Wildfires and drought ravaged Colorado's rafting industry last year. Rafting outfitters Thursday reported that visitation fell 17.1 percent in 2012, reaching 411,100 user days, the lowest since 2002 and the second-largest decline since 1990.
Some rivers, such as the Blue in Summit County and the Eagle above Avon, barely ran as drought conditions withered upstream snowpack. Others, such as the Cache la Poudre, were choked by wildfire.
"That was a tough three weeks, just waiting for the canyon to open," said Bob Klein, whose A Wanderlust Adventure in Laporte sat dormant while the High Park fire scorched the Poudre Canyon.
The Poudre river, which was closed for three weeks in June due to wildfire, saw a 40 percent decline in user days in 2012. The six outfitters on the river generated a nearly $7 million economic impact in the area, according to the annual rafting report released Thursday by the Colorado River Outfitters Association. That's down from $11.2 million in 2011.
The number of commercial rafters on the Arkansas River — the country's most trafficked river — fell 19
Across the state, the economic impact from commercial rafting fell 15.7 percent to $127.6 million, down from $151.4 million in 2011.
While 18 of the state's 28 rafted stretches of river saw declines, some enjoyed gains as tourists flocked to rivers more resilient to drought. The Colorado River, which held raftable flows throughout the season, hosted 30 percent more traffic from the upper stretch near State Bridge through to Utah's Westwater Canyon.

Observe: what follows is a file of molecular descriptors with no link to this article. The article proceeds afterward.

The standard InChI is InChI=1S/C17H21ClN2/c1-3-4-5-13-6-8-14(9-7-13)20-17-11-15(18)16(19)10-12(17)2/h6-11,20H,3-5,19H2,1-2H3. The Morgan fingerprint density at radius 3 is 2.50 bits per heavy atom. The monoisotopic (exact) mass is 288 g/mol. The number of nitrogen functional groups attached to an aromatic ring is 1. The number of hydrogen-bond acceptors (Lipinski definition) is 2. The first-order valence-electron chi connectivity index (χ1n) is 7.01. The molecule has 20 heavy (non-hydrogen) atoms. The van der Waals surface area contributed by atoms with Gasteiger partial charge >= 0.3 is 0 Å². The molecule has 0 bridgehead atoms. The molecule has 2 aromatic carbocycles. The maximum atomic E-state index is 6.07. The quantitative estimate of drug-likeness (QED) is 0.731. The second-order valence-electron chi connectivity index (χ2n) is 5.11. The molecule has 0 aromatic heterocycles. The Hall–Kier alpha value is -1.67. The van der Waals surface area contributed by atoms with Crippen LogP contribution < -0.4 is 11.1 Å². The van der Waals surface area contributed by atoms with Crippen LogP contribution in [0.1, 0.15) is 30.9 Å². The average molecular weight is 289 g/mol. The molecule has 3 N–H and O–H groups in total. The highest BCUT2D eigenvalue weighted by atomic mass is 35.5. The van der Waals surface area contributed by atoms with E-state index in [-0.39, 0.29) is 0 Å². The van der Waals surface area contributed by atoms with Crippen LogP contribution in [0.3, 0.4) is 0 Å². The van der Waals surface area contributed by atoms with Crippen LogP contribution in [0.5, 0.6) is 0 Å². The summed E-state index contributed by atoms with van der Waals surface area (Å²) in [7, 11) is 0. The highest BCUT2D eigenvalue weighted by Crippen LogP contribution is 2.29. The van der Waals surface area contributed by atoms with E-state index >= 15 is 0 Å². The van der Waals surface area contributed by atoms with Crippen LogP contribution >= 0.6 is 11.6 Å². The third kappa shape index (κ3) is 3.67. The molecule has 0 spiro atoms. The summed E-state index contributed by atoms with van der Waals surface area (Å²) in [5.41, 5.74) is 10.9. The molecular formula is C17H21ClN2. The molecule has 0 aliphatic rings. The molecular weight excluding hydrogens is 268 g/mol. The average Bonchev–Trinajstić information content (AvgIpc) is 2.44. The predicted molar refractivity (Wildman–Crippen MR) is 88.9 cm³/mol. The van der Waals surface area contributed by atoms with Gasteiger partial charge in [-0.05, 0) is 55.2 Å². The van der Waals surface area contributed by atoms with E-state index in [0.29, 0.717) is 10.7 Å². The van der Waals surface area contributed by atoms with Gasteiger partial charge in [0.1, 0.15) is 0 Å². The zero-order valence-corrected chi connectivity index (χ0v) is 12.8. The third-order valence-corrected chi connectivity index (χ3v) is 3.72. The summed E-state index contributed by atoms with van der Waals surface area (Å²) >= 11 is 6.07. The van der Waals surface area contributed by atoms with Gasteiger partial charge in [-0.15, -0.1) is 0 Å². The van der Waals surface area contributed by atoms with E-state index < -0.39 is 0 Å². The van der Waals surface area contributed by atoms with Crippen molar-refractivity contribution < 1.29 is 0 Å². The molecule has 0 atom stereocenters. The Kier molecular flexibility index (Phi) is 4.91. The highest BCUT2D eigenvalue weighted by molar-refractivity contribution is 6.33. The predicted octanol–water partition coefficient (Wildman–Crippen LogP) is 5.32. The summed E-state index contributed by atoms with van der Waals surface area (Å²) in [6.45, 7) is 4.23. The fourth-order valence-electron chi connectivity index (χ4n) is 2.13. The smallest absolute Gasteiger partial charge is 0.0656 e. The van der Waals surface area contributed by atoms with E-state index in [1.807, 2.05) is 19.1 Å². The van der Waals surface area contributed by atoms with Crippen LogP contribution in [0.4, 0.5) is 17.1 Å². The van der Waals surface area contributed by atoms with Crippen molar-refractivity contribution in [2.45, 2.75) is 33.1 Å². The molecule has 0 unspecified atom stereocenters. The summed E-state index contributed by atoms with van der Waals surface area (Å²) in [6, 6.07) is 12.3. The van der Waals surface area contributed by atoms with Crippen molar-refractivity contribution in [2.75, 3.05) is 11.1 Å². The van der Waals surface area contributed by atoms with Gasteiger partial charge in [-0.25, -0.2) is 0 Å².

In April 2002, the state's river basins boasted a snowpack measured at 52 percent of average. Last April, that statewide snowpack was 54 percent of average.
Even though the Blue River didn't run at all, Chris Campton's KODI Rafting in Frisco stayed busy with trips to the upper Colorado and the Arkansas River.
"We didn't have that fun run close to home, but we benefited from having multiple options," he said. "We just had to drive a bit more."
Another outfitter strategy for success in a dry year was recreation beyond the river.
John Cantamessa's Colorado Adventure Center developed two zip-line tours this year, hosting canopy fliers in Dumont and Glenwood Springs. When Clear Creek trickled, the zippers kept Cantamessa afloat.
The weak snowpack this winter — 71 percent of average — has yet to worry rafters, an optimistic lot.
"It's too early to get worked up about that," Cantamessa said.
"We've still got the two snowiest months ahead of us," Campton said.
Jason Blevins: 303-954-1374, email@example.com or twitter.com/jasontblevins